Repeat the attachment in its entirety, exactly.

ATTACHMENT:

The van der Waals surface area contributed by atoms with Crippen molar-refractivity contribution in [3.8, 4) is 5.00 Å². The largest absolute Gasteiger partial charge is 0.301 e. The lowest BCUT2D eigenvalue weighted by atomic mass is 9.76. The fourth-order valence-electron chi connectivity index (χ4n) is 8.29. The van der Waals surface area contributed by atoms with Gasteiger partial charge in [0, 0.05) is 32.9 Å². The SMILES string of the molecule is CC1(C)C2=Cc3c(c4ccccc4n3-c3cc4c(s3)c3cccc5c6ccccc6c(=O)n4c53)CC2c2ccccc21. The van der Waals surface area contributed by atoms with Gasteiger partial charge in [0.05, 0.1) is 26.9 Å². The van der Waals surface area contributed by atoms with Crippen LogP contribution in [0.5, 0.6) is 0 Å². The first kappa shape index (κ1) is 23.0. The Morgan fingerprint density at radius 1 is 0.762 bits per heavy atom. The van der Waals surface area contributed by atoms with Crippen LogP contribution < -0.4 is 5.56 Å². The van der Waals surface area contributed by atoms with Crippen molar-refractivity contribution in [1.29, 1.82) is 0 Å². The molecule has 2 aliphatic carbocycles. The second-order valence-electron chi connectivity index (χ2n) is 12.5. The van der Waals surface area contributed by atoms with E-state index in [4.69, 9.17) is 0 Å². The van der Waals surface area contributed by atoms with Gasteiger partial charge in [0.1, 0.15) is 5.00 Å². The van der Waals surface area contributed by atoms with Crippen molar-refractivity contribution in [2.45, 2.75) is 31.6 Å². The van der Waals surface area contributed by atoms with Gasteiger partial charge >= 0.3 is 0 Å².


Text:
The van der Waals surface area contributed by atoms with Crippen molar-refractivity contribution in [3.8, 4) is 5.00 Å². The largest absolute Gasteiger partial charge is 0.301 e. The lowest BCUT2D eigenvalue weighted by atomic mass is 9.76. The fourth-order valence-electron chi connectivity index (χ4n) is 8.29. The van der Waals surface area contributed by atoms with Gasteiger partial charge in [0, 0.05) is 32.9 Å². The SMILES string of the molecule is CC1(C)C2=Cc3c(c4ccccc4n3-c3cc4c(s3)c3cccc5c6ccccc6c(=O)n4c53)CC2c2ccccc21. The van der Waals surface area contributed by atoms with Gasteiger partial charge in [0.05, 0.1) is 26.9 Å². The van der Waals surface area contributed by atoms with Crippen LogP contribution in [0.5, 0.6) is 0 Å². The first kappa shape index (κ1) is 23.0. The Morgan fingerprint density at radius 1 is 0.762 bits per heavy atom. The van der Waals surface area contributed by atoms with Crippen LogP contribution < -0.4 is 5.56 Å². The van der Waals surface area contributed by atoms with Crippen molar-refractivity contribution in [1.29, 1.82) is 0 Å². The molecule has 2 aliphatic carbocycles. The second-order valence-electron chi connectivity index (χ2n) is 12.5. The van der Waals surface area contributed by atoms with E-state index in [4.69, 9.17) is 0 Å². The van der Waals surface area contributed by atoms with Gasteiger partial charge in [0.1, 0.15) is 5.00 Å². The van der Waals surface area contributed by atoms with Crippen molar-refractivity contribution in [2.45, 2.75) is 31.6 Å². The van der Waals surface area contributed by atoms with Gasteiger partial charge >= 0.3 is 0 Å².